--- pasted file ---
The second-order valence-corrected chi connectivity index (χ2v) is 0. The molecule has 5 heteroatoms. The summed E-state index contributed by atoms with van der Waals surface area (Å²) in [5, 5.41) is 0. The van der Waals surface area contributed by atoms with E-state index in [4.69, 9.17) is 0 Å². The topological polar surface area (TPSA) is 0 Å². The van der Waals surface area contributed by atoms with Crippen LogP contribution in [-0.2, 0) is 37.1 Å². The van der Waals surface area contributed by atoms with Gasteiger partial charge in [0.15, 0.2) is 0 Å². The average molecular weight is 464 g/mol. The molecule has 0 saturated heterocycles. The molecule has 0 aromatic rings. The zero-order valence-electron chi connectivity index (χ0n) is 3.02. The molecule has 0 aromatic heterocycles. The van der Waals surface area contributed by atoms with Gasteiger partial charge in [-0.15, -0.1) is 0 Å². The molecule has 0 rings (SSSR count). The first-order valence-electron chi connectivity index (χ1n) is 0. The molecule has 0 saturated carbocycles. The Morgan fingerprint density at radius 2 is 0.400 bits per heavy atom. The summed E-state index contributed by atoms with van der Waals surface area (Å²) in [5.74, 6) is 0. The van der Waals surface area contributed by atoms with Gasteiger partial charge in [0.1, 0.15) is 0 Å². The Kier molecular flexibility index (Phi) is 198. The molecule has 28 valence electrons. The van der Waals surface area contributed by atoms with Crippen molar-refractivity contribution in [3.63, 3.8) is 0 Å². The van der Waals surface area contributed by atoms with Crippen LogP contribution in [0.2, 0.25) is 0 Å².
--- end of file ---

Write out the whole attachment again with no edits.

The second-order valence-corrected chi connectivity index (χ2v) is 0. The molecule has 5 heteroatoms. The summed E-state index contributed by atoms with van der Waals surface area (Å²) in [5, 5.41) is 0. The van der Waals surface area contributed by atoms with E-state index in [4.69, 9.17) is 0 Å². The topological polar surface area (TPSA) is 0 Å². The van der Waals surface area contributed by atoms with Crippen LogP contribution in [-0.2, 0) is 37.1 Å². The van der Waals surface area contributed by atoms with Gasteiger partial charge in [0.15, 0.2) is 0 Å². The average molecular weight is 464 g/mol. The molecule has 0 saturated heterocycles. The molecule has 0 aromatic rings. The zero-order valence-electron chi connectivity index (χ0n) is 3.02. The molecule has 0 aromatic heterocycles. The van der Waals surface area contributed by atoms with Gasteiger partial charge in [-0.15, -0.1) is 0 Å². The molecule has 0 rings (SSSR count). The first-order valence-electron chi connectivity index (χ1n) is 0. The molecule has 0 saturated carbocycles. The Morgan fingerprint density at radius 2 is 0.400 bits per heavy atom. The summed E-state index contributed by atoms with van der Waals surface area (Å²) in [5.74, 6) is 0. The van der Waals surface area contributed by atoms with Gasteiger partial charge in [0.1, 0.15) is 0 Å². The Kier molecular flexibility index (Phi) is 198. The molecule has 28 valence electrons. The van der Waals surface area contributed by atoms with Crippen molar-refractivity contribution in [3.63, 3.8) is 0 Å². The van der Waals surface area contributed by atoms with Crippen LogP contribution in [0.2, 0.25) is 0 Å².